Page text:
In other words it was fairly clear that just meeting the skill needs of local employers as this stand wouldn’t necessarily take us or our students very far. Not even to the better paid jobs in nearby Manchester or elsewhere. Oldham needs more than that. It needs a vision for what it wants to be and a plan to get there. It needs to know what it’s relationship to nearby Manchester should be as well as to neighbouring places like Rochdale and Tameside. It needs a dynamic sense of what is changing and how much manufacturing, innovation and R&D matters as part of that. But it also needs to understand other drivers of the local economy - the town centre and high street, the social economy and the social fabric and civic pride of the place. That includes a deep understanding of the town’s heritage and a past built on cotton, the mills that still dominate the skyline (there are still over a hundred standing in the borough). In other words, more than just a plan for skills supply.

These are all issues that help make up the levelling up agenda. As the white paper sets out - and as followed in the OER - there are a six capitals that must come together to bring about long term change. Human capital - skills (and health) is one, but as important are physical, financial, intangible, social, and institutional capital. We found this a very helpful framework - not just for Oldham as a whole but also for the College, with its under appreciated but critical role in supporting innovation, social capital and well-being and also being a key institution within its place.

The importance of institutional capital was demonstrated in the Review with the partnership between Oldham College, Oldham Council and the University of Manchester as well as through the involvement of the GM Chamber of Commerce and the Combined Authority and key private, public and voluntary sector organisations. This has been a partnership that sought to really understand the town, the city region, the local and regional economy and the challenges and opportunities that they all face. But it has worked well and made the most of each partners strengths. It has helped to build institutional capacity across each and collectively in Oldham and in GMCA. But in practice, FE policy doesn’t really recognise or support these additional roles in the way that the Levelling Up white paper or the Oldham Economic Review recognises. They are not priorities in the FE white paper, the Augar response or to the OFS or ESFA. Typically, policy prefers a one-dimensional approach limited to the supply of certain forms of human capital when viewed from a local level, colleges and other institutions have much broader and similarly important roles.

One area where this has been particularly relevant, has been the linking of plans for Oldham to the city region and university’s plans for innovation and R&D. This is of course another key strand of the Levelling Up White Paper - via its interest in intangible capital. This is also a major priority for Government with the Spending Review confirming that it would be spending £20bn annually on R&D by 2024-25. This has meant that the college and Council and the Review Board have thought long and hard about what this means for Oldham - for apprenticeships, L4/5 and how they best come together to support regional plans for Innovation GM and for growing R&D intensive sectors such as materials, manufacturing and the life sciences. These are key economic strategies for GM and for the country as a whole but it’s not clear how this joins up practically with DFE policy or gets captured appropriately in an LSIP? Getting these joined up must be a policy and delivery priority.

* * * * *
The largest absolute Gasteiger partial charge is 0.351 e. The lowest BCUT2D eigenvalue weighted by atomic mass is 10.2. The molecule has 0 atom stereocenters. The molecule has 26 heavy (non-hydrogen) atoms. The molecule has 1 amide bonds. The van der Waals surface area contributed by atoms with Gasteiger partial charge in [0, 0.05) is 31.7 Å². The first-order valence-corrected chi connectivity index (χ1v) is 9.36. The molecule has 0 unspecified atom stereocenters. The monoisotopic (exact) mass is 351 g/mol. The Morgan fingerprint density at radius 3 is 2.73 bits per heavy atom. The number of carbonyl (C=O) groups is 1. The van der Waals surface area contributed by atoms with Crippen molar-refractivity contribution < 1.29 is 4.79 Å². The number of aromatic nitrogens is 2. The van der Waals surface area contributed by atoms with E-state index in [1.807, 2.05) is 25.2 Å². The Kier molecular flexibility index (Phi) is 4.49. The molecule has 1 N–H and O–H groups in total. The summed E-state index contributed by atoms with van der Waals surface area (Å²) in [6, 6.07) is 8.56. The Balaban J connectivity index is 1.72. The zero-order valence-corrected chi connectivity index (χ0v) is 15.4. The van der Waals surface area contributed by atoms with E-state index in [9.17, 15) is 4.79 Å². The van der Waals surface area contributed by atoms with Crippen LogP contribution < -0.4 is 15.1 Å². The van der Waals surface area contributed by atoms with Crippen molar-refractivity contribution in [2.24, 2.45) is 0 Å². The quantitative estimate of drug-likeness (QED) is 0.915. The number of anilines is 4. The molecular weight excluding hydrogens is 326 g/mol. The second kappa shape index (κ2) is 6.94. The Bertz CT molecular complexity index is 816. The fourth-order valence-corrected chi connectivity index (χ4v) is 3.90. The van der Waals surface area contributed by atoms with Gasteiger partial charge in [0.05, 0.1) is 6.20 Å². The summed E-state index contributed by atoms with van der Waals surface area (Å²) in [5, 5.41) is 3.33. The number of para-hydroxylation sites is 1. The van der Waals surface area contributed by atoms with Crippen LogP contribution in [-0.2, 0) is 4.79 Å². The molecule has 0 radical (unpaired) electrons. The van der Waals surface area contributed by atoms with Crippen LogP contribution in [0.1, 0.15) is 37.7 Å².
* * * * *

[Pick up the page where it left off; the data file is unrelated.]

There’s one final lesson that OERB offers. And that’s the importance of the strategic role of colleges. Policy rarely seeks a role for local colleges as strategic players in their places working with local partners including the local/combined authority, the LEP, the Chamber of Commerce and local universities. DFE policy doesn’t prioritise the capacity or autonomy that might support this. But despite this, some colleges are breaking out of delivery roles to offer something much more significant. The OERB took evidence from Dudley College - an institution that is deeply involved in local and regional conversations about business, innovation and the communities of the West Midlands. The OERB showed that Oldham College could lead similar debates about the local economy. Colleges can do so much more if they are recognised and supported in this broad and strategic role. They are part of a place’s institutional capital and critical to its future.

In some ways, there is nothing new in this. In the review, a major discussion was around heritage, and how towns like Oldham can turn their industrial past to their advantage in creating a better future. In October 1944, with the new Education Act on the horizon, and a major debate taking place about post-War reconstruction, Oldham employers formed two organisations. The Oldham and District Textile Guild was set up to “encourage the training of juvenile and adult operatives by means of schemes coordinated with the work of the Technical College”. And alongside this, was the “Oldham and District Textile Society”, the purpose of which was “to provide experts to give lectures on various aspects of the industry, hold exhibitions and organise a technical library”. This was set up by employers - in the college itself. The post-industrial context may be more complex, but it’s the spirit of these partnerships that is exactly what needs to be revived if there is any chance of meeting the challenges of “levelling up”.

The full Oldham Economic Review Report can be found here:

The views expressed in Think Further publications do not necessarily reflect those of AoC or NCFE.